November 2009
  • From: SW Virginia
Posted by Gamera on Tuesday, March 9, 2021 4:33 PM

Hoss: Beautiful job there! Love how she's coming out. 

Steve: Again, WOW!!! 

"I dream in fire but work in clay." -Arthur Machen

 

  • Member since
    February 2005
  • From: Nashotah, WI
Posted by Glamdring on Tuesday, March 9, 2021 8:37 PM

Now that another GB is winding down, I felt confident enough to break the seal on the M115.  Nothing like the feeling of that.

There unfortunately isn't any decals to indicate it is a Japanese Ground Defense Force piece, only the color differentiates it from the US guns id OD green.  

   

Maybe I will take some artistic liberty and add my own barrel markings if I can find some fitting Japanese decals.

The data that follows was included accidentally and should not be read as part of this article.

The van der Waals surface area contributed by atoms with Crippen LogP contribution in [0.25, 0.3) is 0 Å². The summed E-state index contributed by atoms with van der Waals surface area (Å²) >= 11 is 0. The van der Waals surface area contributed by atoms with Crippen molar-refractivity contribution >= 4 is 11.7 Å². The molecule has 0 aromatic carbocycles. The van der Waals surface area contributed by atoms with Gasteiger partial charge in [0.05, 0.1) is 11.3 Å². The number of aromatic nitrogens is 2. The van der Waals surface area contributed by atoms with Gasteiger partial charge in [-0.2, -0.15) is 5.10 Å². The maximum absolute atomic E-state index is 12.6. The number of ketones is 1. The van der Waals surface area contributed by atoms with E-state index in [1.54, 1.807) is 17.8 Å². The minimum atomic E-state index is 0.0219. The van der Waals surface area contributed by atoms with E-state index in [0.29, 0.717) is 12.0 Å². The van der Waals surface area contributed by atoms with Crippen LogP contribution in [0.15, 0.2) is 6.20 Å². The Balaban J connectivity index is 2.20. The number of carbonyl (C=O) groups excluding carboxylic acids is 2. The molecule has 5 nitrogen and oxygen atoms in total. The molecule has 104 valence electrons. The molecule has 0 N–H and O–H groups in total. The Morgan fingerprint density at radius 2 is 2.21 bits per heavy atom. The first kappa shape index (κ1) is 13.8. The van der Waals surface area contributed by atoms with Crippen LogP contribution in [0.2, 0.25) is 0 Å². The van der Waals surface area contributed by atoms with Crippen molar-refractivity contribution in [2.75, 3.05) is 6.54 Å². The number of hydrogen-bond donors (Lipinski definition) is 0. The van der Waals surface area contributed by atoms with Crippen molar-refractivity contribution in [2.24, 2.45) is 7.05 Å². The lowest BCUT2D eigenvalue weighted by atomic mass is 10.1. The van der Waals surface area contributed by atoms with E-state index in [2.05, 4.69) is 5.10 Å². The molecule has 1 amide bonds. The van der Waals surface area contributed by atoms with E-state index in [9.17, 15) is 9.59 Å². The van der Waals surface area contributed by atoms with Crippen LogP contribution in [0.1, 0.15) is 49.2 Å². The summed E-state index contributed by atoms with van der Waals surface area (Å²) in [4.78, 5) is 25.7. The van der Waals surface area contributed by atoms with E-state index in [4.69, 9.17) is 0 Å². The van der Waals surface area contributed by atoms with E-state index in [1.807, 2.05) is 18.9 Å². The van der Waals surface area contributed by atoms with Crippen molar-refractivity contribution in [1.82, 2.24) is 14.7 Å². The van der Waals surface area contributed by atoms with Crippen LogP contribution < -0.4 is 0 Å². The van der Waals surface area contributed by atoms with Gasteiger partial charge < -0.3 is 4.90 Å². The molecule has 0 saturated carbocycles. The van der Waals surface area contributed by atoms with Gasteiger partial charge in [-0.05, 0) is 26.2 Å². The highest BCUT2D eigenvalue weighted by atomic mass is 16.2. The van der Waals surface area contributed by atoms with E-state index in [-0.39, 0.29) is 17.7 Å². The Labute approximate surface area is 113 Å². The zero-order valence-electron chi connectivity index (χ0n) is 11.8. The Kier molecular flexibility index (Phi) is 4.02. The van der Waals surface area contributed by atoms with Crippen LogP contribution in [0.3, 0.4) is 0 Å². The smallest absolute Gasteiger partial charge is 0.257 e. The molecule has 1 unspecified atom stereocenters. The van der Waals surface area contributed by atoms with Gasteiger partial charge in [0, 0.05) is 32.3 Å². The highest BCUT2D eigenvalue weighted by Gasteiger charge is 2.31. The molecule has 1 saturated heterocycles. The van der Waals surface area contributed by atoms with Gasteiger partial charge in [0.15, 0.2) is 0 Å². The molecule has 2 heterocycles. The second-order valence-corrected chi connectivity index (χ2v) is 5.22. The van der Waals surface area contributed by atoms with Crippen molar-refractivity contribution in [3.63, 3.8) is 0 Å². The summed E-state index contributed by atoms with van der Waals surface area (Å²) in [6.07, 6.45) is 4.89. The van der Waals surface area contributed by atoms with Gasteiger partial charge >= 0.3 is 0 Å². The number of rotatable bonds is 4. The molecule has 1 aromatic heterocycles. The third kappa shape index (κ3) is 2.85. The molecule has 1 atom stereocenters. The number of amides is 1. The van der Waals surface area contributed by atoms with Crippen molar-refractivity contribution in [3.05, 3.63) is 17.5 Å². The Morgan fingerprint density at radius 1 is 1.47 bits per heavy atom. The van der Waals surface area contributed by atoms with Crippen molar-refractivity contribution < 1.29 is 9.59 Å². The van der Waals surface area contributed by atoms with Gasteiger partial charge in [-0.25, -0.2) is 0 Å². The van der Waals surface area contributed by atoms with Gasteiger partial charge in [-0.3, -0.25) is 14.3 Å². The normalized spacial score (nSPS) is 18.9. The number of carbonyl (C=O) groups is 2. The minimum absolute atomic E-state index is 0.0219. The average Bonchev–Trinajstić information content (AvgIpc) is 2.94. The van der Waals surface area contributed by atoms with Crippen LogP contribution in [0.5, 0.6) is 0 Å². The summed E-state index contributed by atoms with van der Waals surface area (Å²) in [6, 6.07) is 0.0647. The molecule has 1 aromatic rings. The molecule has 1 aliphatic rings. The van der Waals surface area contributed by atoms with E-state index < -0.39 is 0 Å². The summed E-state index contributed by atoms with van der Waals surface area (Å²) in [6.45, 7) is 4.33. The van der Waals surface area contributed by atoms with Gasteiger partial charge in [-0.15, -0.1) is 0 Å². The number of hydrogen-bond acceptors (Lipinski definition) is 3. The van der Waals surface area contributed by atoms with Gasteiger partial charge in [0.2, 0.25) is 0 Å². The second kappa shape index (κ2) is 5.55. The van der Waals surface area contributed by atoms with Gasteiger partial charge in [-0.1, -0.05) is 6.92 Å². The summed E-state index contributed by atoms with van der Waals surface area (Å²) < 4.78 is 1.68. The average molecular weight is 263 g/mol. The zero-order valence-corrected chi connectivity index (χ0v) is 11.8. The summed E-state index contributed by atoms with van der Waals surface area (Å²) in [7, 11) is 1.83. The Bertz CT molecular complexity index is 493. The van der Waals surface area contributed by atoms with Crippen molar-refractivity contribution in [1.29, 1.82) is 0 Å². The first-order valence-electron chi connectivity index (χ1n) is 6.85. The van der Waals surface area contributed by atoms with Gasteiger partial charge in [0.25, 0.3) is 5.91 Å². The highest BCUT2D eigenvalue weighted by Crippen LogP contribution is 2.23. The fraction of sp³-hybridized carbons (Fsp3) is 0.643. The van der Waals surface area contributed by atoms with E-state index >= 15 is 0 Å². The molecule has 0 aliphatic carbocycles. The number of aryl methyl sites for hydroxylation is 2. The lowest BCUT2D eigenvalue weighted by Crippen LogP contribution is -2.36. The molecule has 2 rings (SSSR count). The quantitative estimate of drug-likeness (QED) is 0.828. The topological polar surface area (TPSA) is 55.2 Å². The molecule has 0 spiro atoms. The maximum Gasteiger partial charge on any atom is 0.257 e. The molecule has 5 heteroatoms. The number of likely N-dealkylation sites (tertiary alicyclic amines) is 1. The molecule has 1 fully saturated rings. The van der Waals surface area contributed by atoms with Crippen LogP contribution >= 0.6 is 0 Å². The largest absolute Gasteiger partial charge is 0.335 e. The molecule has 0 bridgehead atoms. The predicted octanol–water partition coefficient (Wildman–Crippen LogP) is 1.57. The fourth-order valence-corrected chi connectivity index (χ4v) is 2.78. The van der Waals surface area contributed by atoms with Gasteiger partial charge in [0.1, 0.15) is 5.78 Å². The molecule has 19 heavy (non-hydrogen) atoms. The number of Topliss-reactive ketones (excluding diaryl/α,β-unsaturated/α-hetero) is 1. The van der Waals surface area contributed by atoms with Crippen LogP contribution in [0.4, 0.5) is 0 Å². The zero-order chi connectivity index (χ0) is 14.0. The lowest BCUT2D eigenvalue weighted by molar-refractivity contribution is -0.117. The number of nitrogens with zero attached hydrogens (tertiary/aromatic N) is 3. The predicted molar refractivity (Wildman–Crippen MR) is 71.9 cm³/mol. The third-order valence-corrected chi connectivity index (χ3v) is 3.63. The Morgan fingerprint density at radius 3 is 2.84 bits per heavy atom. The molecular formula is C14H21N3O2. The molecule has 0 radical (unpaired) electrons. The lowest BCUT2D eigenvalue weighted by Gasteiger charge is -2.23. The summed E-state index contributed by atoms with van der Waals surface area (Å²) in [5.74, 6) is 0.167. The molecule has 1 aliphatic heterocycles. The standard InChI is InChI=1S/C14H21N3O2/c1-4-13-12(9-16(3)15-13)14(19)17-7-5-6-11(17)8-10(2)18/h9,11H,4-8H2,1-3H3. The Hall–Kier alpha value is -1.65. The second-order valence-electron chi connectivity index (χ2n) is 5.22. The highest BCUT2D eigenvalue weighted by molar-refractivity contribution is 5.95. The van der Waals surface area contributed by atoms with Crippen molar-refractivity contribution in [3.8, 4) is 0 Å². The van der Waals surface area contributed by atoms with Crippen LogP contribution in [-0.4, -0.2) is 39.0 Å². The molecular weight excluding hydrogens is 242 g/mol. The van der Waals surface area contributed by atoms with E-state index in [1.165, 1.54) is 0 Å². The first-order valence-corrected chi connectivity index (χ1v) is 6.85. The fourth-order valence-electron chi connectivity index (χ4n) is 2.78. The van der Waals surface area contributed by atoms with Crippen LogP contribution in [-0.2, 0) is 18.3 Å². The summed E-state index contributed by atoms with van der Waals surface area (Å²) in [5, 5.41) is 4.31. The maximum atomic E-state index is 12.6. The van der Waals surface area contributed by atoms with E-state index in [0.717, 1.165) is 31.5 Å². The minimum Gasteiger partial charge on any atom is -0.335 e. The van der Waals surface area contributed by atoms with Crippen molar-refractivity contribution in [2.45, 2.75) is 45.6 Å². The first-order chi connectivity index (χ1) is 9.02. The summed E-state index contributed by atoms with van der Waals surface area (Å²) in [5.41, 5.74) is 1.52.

Robert

"Success consists of going from failure to failure without loss of enthusiasm." 

  • Member since
    November 2009
  • From: SW Virginia
Posted by Gamera on Thursday, March 11, 2021 8:54 AM

Robert: That's cool, interested in seeing how things go. 

"I dream in fire but work in clay." -Arthur Machen

 

  • Member since
    July 2019
Posted by Hoss WA on Sunday, March 14, 2021 8:48 PM

My rendition of A6M5 Zero 320-85/3 from the carrier Junyo during the Battle of the Philippine Sea in June 1944 is now complete. 

Since the last update, decals were applied followed by another gloss coat, a Flory wash of dark dirt, a couple coats of Dullcote and final weathering and assembly. 

All in all, I'm happy with the result. This machine has a real menacing look -- what a beast. Enjoy the photos and thanks for looking. 

 

GAF
  • Member since
    June 2012
  • From: Anniston, AL
Posted by GAF on Sunday, March 14, 2021 9:22 PM

Hoss,

That is an excellent rendition of the A6M5.  I built the Hasegawa version last year for Japanese GB IX.  I wonder if the Tamiya version is easier to assemble than the Hasegawa?

Gary

  • Member since